Raising money for a new building is not as simple as raising money to meet a smaller goal, such as sending the school band on a trip. A substantial amount of money is required to construct a new building or other structure. Bake sales and car washes may help raise a little money, but in reality, you will need large contributions to cover the expense of any building project, even a relatively small one.
Raise at least one-third of your monetary goal from 10 to 15 donors, a second third from an additional 75 to 100 donors, and the final third from the rest, says Tony Poderis, a fundraising expert.
Educate your community. Whether you need the support of your entire town or just your church, you must first educate them as to why you need this new building. Create a presentation and offer it at the local library, local farmers' markets and fairs and festivals your town and county holds. Go to local government meetings and use the public forum time to spread the word. Write up a letter to the editor of your local paper and send a press release to media outlets. You might be able to get an interview about the need for your project.
Involve your community in the project. No matter what the building project is, get the organization's community behind it. You never know who in your community has the connections and network behind them to get some of your sunds raised. Others may not have a large network from whom to get support for your project, but may be energetic enough to get young people involved and put on smaller fundraisers that will help make up the difference in your balance sheet.
Align your building project with the goals or mission of your organization. Jim Sheppard, CEO of Generis, a financial stewardship company that helps churches with fundraising, says, "Church people know when things don't line up. You can't have never said the word 'recreation' in your church, and then propose an $8 million rec center at your church. In today's environment, people are going to be very discriminating with where they spend their money. You're in competition with other ministries who are soliciting funds. Whoever makes the best case wins donor dollars."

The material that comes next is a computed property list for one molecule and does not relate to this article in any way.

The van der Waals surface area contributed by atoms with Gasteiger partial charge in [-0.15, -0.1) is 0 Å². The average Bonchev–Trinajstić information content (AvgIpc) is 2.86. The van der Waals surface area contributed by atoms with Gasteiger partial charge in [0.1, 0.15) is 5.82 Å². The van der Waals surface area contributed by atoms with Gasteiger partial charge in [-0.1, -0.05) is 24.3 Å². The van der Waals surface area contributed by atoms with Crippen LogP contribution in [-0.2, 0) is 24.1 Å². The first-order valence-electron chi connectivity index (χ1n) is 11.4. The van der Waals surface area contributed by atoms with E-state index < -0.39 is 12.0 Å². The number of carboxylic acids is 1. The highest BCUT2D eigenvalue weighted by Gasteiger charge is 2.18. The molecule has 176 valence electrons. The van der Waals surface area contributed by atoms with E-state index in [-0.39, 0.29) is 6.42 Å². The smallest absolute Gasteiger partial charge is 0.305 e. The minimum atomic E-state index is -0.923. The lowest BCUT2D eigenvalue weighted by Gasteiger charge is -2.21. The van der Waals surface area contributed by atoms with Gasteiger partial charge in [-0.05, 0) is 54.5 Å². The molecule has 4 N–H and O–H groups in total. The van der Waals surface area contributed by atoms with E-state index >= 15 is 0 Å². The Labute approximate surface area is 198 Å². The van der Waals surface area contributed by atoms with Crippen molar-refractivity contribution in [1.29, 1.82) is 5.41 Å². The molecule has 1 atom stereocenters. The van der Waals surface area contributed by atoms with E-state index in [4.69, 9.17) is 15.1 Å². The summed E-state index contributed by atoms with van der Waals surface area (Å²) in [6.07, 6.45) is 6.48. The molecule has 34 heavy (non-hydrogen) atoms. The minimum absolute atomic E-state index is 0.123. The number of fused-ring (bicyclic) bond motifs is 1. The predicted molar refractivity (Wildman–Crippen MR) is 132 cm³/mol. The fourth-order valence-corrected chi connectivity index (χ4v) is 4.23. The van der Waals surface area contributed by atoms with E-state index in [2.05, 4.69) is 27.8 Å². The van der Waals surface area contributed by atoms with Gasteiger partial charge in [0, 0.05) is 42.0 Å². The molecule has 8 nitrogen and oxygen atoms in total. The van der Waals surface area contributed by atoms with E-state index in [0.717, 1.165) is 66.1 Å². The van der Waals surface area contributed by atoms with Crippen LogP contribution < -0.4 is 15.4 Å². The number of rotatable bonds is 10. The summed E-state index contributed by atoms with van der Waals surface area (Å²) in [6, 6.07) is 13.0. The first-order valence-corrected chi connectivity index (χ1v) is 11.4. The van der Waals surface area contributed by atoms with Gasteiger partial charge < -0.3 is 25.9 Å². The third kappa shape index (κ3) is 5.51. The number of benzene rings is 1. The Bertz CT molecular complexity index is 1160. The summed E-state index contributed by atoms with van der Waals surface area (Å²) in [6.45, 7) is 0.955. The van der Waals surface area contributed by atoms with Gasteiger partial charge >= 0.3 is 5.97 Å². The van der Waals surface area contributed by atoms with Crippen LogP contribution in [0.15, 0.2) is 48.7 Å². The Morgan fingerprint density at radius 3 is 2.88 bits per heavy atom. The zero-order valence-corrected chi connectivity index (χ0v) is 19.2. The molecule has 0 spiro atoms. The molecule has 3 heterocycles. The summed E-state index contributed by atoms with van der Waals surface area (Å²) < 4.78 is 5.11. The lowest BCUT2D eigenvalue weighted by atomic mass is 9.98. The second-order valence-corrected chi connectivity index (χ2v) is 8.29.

Create a unique event. This could be high-dollar dinner with silent auction, a themed casino night, a formal ball or a town square dance. Events that are new to the community and fun for all are a great way to appeal to your target donor, get smaller donors involved, create interest from the media and give your organization the potential for an annual fundraising event, whether or not you have a building project in the works.
Network online and off. Look to the Internet and social media to solicit donations. You might find that people who are alumni of your organization are still interested and willing to help out. Further, if your organization is raising funds for a building for a certain issue, such as to benefit autistic children you may be able to appeal to a larger network of people interested in that issue.
Ask for in-kind contributions. Perhaps a company would like to help but can't offer a lot in the way of cash. However, if they can offer you a service or labor, landscaping or plumbing for example, then you might actually be able to get that labor done for much less than you would normally have to pay. Perhaps you'll even get it for free.
Michelle Hogan is a writer and the author of 13 books including the 2005 bestselling memoir, "Without a Net: Middle Class and Homeless (With Kids) in America." Hogan studied English at American University and has been writing professionally since 1998. Her work has appeared in "The New York Times," "Redbook," "Family Circle" and many other publications.